Wednesday, 16 December 2020 09:19

Toxicity 101: Ingredients & Understanding Labels for Cleaning Products

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From floors to countertops and upholstery, all surfaces, must be maintained to establish a safe and clean spa space. Regardless of the type of facility or department, spa clients and staff alike always expect to be in a completely sanitary environment. In years past, cleaning of the spa has typically been reserved as a behind closed doors procedure.

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With the onset of the COVID-19 pandemic and the turning of the times, clients now want to observe cleaning procedures happening right before their eyes to feel their health is protected, while visiting and receiving treatments. However, with more strict procedures now in place and a variety of cleaning agents being used on a daily basis, many concerns arise for spa owners, as well as those working in the industry.Are those cleaning products safe for clients and entire the staff? How can one know? Are there any ingredients that could possibly pose a toxicity risk?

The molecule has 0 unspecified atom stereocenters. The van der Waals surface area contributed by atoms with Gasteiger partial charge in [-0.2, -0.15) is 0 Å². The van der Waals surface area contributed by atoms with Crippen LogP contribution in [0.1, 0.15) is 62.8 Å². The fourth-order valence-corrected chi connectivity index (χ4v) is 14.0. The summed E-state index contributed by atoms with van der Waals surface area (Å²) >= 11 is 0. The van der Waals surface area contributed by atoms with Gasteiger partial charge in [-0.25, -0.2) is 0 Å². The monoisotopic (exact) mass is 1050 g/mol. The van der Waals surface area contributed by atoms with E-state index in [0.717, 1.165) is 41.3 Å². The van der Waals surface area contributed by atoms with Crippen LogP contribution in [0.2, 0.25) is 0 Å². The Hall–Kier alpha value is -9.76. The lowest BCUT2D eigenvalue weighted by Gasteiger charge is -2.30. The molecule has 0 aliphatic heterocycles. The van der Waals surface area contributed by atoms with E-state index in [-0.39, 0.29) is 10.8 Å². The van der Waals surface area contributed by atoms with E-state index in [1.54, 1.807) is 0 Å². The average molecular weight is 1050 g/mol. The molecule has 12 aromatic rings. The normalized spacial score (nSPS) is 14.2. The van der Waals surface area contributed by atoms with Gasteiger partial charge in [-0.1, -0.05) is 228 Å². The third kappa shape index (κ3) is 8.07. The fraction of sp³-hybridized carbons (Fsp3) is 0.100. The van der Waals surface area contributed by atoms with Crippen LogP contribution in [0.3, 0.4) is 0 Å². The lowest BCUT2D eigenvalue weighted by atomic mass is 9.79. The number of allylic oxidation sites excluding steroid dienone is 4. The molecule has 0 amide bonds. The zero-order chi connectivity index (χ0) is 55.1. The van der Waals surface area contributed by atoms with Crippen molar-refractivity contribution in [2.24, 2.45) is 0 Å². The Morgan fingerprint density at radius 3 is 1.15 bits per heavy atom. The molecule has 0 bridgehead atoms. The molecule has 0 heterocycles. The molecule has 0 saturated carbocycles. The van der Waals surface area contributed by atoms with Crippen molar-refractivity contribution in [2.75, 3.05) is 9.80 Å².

It is essential to understand the differences between toxic and non-toxic cleaning products. Toxic products are simply deemed unsafe to use around clients, employees, or even the cleaning staff, as they often contain hazardous chemicals that may harm the skin, eyes, throat, lungs, nervous system, or more. Examples of toxic ingredients in common cleaners would be phthalates, triclosan, 2-butoxyethanol, or ammonia, to name a few.